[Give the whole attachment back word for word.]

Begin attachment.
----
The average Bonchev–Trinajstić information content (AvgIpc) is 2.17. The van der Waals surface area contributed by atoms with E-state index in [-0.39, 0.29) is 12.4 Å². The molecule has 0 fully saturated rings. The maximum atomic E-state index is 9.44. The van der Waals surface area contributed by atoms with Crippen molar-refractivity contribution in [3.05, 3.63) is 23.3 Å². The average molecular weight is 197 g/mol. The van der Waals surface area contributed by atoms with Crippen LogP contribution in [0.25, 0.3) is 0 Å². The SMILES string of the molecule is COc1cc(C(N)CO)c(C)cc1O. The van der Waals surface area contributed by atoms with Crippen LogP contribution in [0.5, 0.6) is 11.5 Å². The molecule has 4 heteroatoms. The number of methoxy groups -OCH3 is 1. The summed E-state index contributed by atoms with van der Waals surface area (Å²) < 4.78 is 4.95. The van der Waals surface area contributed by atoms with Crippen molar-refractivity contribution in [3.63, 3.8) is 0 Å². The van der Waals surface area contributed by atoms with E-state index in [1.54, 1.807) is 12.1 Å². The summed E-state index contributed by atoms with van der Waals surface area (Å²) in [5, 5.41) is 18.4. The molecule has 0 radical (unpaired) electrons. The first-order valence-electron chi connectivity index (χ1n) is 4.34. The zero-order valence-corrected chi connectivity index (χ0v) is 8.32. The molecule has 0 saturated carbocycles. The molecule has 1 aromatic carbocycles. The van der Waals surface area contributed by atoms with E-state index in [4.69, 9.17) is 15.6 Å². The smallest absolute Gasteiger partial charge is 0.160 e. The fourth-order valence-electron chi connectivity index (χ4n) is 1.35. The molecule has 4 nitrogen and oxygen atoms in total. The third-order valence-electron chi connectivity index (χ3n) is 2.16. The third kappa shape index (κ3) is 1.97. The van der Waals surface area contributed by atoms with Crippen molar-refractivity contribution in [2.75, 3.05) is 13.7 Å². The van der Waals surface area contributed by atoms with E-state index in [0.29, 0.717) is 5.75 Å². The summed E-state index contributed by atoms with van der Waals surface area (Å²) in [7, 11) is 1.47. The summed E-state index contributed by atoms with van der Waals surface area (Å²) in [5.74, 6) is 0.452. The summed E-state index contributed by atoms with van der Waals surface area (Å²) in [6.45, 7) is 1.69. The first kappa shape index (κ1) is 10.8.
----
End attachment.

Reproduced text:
The average Bonchev–Trinajstić information content (AvgIpc) is 2.17. The van der Waals surface area contributed by atoms with E-state index in [-0.39, 0.29) is 12.4 Å². The molecule has 0 fully saturated rings. The maximum atomic E-state index is 9.44. The van der Waals surface area contributed by atoms with Crippen molar-refractivity contribution in [3.05, 3.63) is 23.3 Å². The average molecular weight is 197 g/mol. The van der Waals surface area contributed by atoms with Crippen LogP contribution in [0.25, 0.3) is 0 Å². The SMILES string of the molecule is COc1cc(C(N)CO)c(C)cc1O. The van der Waals surface area contributed by atoms with Crippen LogP contribution in [0.5, 0.6) is 11.5 Å². The molecule has 4 heteroatoms. The number of methoxy groups -OCH3 is 1. The summed E-state index contributed by atoms with van der Waals surface area (Å²) < 4.78 is 4.95. The van der Waals surface area contributed by atoms with Crippen molar-refractivity contribution in [3.63, 3.8) is 0 Å². The van der Waals surface area contributed by atoms with E-state index in [1.54, 1.807) is 12.1 Å². The summed E-state index contributed by atoms with van der Waals surface area (Å²) in [5, 5.41) is 18.4. The molecule has 0 radical (unpaired) electrons. The first-order valence-electron chi connectivity index (χ1n) is 4.34. The zero-order valence-corrected chi connectivity index (χ0v) is 8.32. The molecule has 0 saturated carbocycles. The molecule has 1 aromatic carbocycles. The van der Waals surface area contributed by atoms with E-state index in [4.69, 9.17) is 15.6 Å². The smallest absolute Gasteiger partial charge is 0.160 e. The fourth-order valence-electron chi connectivity index (χ4n) is 1.35. The molecule has 4 nitrogen and oxygen atoms in total. The third-order valence-electron chi connectivity index (χ3n) is 2.16. The third kappa shape index (κ3) is 1.97. The van der Waals surface area contributed by atoms with Crippen molar-refractivity contribution in [2.75, 3.05) is 13.7 Å². The van der Waals surface area contributed by atoms with E-state index in [0.29, 0.717) is 5.75 Å². The summed E-state index contributed by atoms with van der Waals surface area (Å²) in [7, 11) is 1.47. The summed E-state index contributed by atoms with van der Waals surface area (Å²) in [5.74, 6) is 0.452. The summed E-state index contributed by atoms with van der Waals surface area (Å²) in [6.45, 7) is 1.69. The first kappa shape index (κ1) is 10.8.